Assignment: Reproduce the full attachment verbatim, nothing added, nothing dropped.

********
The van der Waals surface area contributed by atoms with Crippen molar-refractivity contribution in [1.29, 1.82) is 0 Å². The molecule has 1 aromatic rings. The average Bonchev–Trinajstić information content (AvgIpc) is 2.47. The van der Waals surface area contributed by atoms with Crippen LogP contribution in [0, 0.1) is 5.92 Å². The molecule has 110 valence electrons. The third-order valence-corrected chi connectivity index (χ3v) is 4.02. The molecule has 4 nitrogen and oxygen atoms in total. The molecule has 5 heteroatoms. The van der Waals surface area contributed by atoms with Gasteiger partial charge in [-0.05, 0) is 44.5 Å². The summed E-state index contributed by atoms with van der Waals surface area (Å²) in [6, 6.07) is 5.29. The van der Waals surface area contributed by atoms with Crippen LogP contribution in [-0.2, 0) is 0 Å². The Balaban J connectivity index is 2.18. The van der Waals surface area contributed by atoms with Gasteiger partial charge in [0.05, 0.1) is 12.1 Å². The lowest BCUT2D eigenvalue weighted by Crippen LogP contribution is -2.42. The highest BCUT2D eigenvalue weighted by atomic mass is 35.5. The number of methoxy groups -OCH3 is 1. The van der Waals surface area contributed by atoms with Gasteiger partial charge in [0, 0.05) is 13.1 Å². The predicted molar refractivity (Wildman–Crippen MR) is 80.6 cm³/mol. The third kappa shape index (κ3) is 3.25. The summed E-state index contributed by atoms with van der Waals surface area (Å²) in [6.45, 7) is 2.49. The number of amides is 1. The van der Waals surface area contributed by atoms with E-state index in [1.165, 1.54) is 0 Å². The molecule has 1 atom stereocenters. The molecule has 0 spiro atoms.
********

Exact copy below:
The van der Waals surface area contributed by atoms with Crippen molar-refractivity contribution in [1.29, 1.82) is 0 Å². The molecule has 1 aromatic rings. The average Bonchev–Trinajstić information content (AvgIpc) is 2.47. The van der Waals surface area contributed by atoms with Crippen LogP contribution in [0, 0.1) is 5.92 Å². The molecule has 110 valence electrons. The third-order valence-corrected chi connectivity index (χ3v) is 4.02. The molecule has 4 nitrogen and oxygen atoms in total. The molecule has 5 heteroatoms. The van der Waals surface area contributed by atoms with Gasteiger partial charge in [-0.05, 0) is 44.5 Å². The summed E-state index contributed by atoms with van der Waals surface area (Å²) in [6, 6.07) is 5.29. The van der Waals surface area contributed by atoms with Crippen LogP contribution in [-0.2, 0) is 0 Å². The Balaban J connectivity index is 2.18. The van der Waals surface area contributed by atoms with Gasteiger partial charge in [0.05, 0.1) is 12.1 Å². The lowest BCUT2D eigenvalue weighted by Crippen LogP contribution is -2.42. The highest BCUT2D eigenvalue weighted by atomic mass is 35.5. The number of methoxy groups -OCH3 is 1. The van der Waals surface area contributed by atoms with Gasteiger partial charge in [0, 0.05) is 13.1 Å². The predicted molar refractivity (Wildman–Crippen MR) is 80.6 cm³/mol. The third kappa shape index (κ3) is 3.25. The summed E-state index contributed by atoms with van der Waals surface area (Å²) in [6.45, 7) is 2.49. The number of amides is 1. The van der Waals surface area contributed by atoms with E-state index in [1.165, 1.54) is 0 Å². The molecule has 1 atom stereocenters. The molecule has 0 spiro atoms.